Different Types of Noises that can Cause Hearing Loss

Published December 29, 2019

Hearing loss can result from one loud sound coming from a short distance. For instance, hearing explosives going off near your ear can do a lot of damage.

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On the other hand, longer exposure to loud sounds in repetition can also lead to such a condition. Take, for example, working at a bar, or as an Aircraft Marshall increases the risk of hearing loss. It is why workplaces like this require their staff to wear hearing protections like what you’ll see at doctear.com that is recommended by medical professionals.

What are the Noises that can lead to Hearing Loss? 

A decibel (dB) is the measurement of a sound’s loudness. The sound of a normal conversation is approximately 60dB, which is safe for hearing. But noises that reach 85dB and above are extremely harmful to the ears, particularly when the noise is within earshot. Also, long exposure to the source of sound can lead to a damaged hearing.

To help you understand the level of noises that surrounds you, here is a summary of common noise sources including their average decibels.

  1. 30 to 60 dB

Noises such as normal breathing, the rustling of leaves, soft music, and whispering range between 10 to 30 dB. On the other hand, average home noises like a ticking watch, refrigerator hum, and air conditioner reach up to 60 decibels.

These sounds are safe to the ears. Daily exposure to it won’t lead to hearing loss.

  1. 70 to 85 dB

These sounds are not harmful; however, it can be annoying to the ears. It includes a washing machine and dishwasher, which has an approximate decibel of 70. Spaces like office and inside a car at 60mph produces noises up to 70 dB. Moreover, vacuum cleaners and an average radio sound are 75dB.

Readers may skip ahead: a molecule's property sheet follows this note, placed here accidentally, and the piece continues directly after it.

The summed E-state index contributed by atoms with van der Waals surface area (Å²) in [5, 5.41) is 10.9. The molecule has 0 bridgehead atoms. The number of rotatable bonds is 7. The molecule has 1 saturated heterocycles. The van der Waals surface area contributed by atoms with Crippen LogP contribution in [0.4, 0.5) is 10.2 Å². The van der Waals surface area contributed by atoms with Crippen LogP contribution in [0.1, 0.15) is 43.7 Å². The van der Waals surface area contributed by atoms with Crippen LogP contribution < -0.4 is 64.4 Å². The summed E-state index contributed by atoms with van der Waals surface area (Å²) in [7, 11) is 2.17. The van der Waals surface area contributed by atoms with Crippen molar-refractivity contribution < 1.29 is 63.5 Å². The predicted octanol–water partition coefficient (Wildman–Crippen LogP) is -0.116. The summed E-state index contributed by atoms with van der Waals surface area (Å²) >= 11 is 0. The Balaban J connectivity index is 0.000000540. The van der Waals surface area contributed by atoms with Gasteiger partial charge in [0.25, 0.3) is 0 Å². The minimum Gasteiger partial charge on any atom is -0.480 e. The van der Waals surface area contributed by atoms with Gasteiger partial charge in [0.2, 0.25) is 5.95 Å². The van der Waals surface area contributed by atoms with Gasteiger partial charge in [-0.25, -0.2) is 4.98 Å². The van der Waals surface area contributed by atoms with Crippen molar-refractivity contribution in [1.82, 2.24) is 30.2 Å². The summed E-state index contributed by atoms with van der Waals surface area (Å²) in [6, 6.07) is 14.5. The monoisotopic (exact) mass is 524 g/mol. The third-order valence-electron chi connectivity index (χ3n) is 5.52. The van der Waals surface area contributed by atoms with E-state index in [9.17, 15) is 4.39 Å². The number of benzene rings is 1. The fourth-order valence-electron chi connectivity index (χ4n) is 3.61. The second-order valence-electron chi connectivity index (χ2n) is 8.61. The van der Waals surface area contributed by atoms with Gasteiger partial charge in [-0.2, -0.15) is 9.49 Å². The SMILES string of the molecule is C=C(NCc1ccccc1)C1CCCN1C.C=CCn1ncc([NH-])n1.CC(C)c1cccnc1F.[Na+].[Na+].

Traffic noises and a noisy restaurant have an average sound level of 80 to 85 dB.

  1. 80 to 100 dB

Although the average noise level of a gas-powered lawnmower and leaf blower is 80-85 dB, exposure to such equipment for more than two hours can lead to a damaged hearing.

Motorcycles produce 95 dB of sound. Approximately 50 minutes to this noise can cause damaged hearing. Even shouted conversation measures 95dB, which can lead to hearing problems.

An approaching subway train, car horn at 16 feet, and sporting events produce a noise of 100dB. About 15 minutes of exposure to these sounds cause hearing loss.

  1. 105 to 150 dB

The maximum volume of a personal listening device, such as a loud radio, stereo, and television has a noise of 105 to 110 Db. Moreover, nightclubs, bars, and rock concerts produce the same level of noise. Five minutes of exposure to these noises can lead to hearing loss.

Shouting in the ear measures 110dB, while standing beside, or near a siren has 120 dB which are both harmful to the ears.

Lastly, firecrackers and any explosive devices can produce sounds at 140 to 150dB. It can lead to pain and ear injury.

Conclusion

It is important to protect your hearing. As much as possible, avoid loud noises. If you are unable to do so because of your job, use a functional hearing protection device. You can see examples of these devices here at Doctear.com.

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